The Distributed Energy Grid …How, then, around the year 2050, are we going to transport energy over vast distances while minimizing the costs and getting the amount of power we need? The best answer would be to transport energy as energy, not as mass. Instead of storing energy in some chemical form, keep it as pure energy. There are essentially only two ways to do that. We could microwave energy up to a satellite and bounce it back down, or we could run it along wires on the earth’s surface. We will do both, but mostly we will use wires.
Enabling the Grid: Local Energy Storage With this energy distribution model, the entire North American continent, all the way from the Arctic Circle down to Panama, would be wired together in a giant interconnected electrical energy grid. Indeed, we are already very close to that now, except that in the new grid, by the middle of the century, there would be two critical additions. The first would be local energy storage. Every one of the hundred million or so sites consuming energy in this grid would have its own storage unit—the equivalent of an uninterruptible power supply that not only gives a home computer a few minutes of power during an outage, but also can supply each of our houses or businesses with 12–24 hours of full operation.
Commercializing Local Energy Storage I believe that creating an efficient local storage solution should be one of our prime energy targets. Let us develop what effectively would be a new majorappliance industry. Since our proposed unit is very small, it could be easily marketed to each one of those hundred million or so energy customers who are seeking local storage. Since the unit would have to be inexpensive—a few thousand dollars at most—customers who were not satisfied could replace their units or trade up to a better model, as they do now with other technical products such as computers. It would be a way to “PC” this critical aspect of the energy industry. … Then, every one of those sites in the electrical energy grid would be able to use one of these units to buffer the grid’s energy fluctuations. Real-time pricing for individual electrical power usage would give each customer the incentive to buy a unit that could absorb the power needed to generate 100 kilowatt-hours of electricity in the six-hour time period when energy is cheapest on the grid. …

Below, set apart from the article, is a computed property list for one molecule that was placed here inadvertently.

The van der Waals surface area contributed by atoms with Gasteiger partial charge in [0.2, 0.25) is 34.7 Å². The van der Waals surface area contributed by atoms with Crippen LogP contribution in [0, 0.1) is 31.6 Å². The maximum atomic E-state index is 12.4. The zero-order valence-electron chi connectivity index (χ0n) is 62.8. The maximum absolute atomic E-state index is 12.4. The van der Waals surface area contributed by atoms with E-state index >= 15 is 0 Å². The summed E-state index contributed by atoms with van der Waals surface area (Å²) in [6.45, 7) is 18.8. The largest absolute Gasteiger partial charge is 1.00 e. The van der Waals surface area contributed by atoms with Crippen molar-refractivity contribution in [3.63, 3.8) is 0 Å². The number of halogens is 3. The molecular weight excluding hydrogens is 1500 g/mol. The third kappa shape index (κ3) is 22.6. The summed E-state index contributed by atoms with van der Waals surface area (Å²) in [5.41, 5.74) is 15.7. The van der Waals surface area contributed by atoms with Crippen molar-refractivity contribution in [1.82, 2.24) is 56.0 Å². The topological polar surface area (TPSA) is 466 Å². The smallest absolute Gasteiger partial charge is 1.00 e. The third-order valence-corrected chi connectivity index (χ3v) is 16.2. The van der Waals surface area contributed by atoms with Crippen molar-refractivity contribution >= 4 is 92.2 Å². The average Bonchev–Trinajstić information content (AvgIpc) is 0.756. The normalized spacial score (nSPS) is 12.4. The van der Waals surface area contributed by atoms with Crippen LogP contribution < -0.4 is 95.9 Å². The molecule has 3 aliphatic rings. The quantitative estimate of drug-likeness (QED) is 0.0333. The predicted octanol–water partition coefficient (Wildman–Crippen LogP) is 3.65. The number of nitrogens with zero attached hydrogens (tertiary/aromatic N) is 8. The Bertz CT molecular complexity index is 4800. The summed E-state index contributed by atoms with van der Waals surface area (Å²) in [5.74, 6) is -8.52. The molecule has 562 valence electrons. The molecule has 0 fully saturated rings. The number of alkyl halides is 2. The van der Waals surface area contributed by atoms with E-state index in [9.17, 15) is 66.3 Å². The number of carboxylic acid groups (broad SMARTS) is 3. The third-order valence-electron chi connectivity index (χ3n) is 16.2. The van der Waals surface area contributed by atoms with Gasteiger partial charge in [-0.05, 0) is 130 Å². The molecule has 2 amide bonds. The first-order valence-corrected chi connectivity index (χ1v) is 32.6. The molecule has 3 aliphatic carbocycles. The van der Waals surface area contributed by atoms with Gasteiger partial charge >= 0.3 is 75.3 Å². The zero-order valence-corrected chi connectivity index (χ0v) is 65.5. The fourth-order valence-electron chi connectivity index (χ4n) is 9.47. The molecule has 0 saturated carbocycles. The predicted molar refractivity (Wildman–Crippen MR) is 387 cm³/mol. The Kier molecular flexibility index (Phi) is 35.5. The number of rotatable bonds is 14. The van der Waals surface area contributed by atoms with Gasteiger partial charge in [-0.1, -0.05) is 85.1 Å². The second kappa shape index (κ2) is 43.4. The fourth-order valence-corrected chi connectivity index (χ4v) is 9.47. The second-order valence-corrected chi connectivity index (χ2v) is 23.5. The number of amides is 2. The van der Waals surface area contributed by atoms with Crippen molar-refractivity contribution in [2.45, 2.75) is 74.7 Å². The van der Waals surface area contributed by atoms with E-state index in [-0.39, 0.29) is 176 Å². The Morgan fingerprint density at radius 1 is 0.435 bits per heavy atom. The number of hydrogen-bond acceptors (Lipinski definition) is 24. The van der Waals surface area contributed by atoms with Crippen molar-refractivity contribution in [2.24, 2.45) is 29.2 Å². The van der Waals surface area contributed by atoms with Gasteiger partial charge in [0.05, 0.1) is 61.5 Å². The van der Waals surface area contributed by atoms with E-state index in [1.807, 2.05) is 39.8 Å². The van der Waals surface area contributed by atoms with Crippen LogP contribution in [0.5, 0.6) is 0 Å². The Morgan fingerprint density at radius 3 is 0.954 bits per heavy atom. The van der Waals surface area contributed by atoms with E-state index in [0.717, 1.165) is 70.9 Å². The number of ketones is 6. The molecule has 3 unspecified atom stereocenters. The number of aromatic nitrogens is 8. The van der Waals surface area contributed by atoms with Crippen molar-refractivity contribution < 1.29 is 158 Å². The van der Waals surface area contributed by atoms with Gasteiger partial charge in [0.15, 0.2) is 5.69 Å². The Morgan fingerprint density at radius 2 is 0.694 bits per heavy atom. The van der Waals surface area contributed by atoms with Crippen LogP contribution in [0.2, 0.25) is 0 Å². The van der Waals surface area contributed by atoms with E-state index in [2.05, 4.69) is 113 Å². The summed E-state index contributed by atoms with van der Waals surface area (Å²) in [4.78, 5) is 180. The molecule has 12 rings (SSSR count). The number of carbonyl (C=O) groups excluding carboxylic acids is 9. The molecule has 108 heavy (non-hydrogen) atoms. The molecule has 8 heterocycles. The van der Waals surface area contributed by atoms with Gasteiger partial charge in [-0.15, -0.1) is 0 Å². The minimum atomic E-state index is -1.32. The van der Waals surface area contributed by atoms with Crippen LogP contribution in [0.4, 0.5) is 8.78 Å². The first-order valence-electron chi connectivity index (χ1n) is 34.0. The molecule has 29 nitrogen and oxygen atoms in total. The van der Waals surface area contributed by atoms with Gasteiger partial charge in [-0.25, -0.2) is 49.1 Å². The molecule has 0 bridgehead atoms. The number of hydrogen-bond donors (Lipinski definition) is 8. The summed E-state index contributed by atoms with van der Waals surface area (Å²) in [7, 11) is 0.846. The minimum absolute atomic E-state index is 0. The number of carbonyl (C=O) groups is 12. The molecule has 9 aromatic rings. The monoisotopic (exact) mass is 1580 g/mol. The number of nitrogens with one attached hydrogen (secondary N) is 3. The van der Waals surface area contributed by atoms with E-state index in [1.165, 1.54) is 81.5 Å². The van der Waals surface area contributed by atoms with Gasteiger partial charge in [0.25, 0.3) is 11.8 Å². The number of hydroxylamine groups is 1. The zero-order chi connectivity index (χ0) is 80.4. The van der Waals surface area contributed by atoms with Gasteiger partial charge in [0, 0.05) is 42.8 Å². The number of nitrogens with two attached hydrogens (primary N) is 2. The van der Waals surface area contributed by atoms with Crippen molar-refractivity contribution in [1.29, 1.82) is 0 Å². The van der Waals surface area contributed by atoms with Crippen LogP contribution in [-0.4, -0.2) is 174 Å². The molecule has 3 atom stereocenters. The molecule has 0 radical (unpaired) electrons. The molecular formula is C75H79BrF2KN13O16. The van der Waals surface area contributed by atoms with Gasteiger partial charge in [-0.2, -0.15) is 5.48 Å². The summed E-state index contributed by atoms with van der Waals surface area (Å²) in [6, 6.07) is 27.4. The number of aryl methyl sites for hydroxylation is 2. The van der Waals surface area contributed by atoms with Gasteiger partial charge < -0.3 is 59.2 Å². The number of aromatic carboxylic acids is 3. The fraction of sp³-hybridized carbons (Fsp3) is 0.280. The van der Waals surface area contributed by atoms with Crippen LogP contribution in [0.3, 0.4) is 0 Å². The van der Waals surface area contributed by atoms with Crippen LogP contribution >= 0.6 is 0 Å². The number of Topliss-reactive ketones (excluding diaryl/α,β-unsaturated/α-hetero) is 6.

Basically, this local unit would solve the energy storage problem. With that solved, it would now be possible to get most of the energy on the grid from “unreliable” or episodic sources, like wind or solar.
Completing the Grid: High-Voltage Transmission Lines In addition to a local system, one other innovation is needed on the grid to make it work. We need the capability to transport electrical power in hundreds of gigawatts over thousands of miles. High-voltage transmission lines would be very efficient for this purpose…If, through new technology, we could figure out how to transport electricity over wires that would deliver power thousands of miles away from where it is generated, and do that for several pennies per extra premium, we could make the whole North American continent energy– self-sufficient.
Everybody Gets to Play That goal is not as impossible as it might seem. There are places on this continent that experience extremely intense solar radiation that is very reliable. There are also highly remote places that most people would not object to as sites for nuclear power plants—places that would not be in anybody’s backyard…
Richard E. Smalley is the 1996 Nobel Laureate in chemistry and a University Professor and professor of chemistry and physics at Rice University….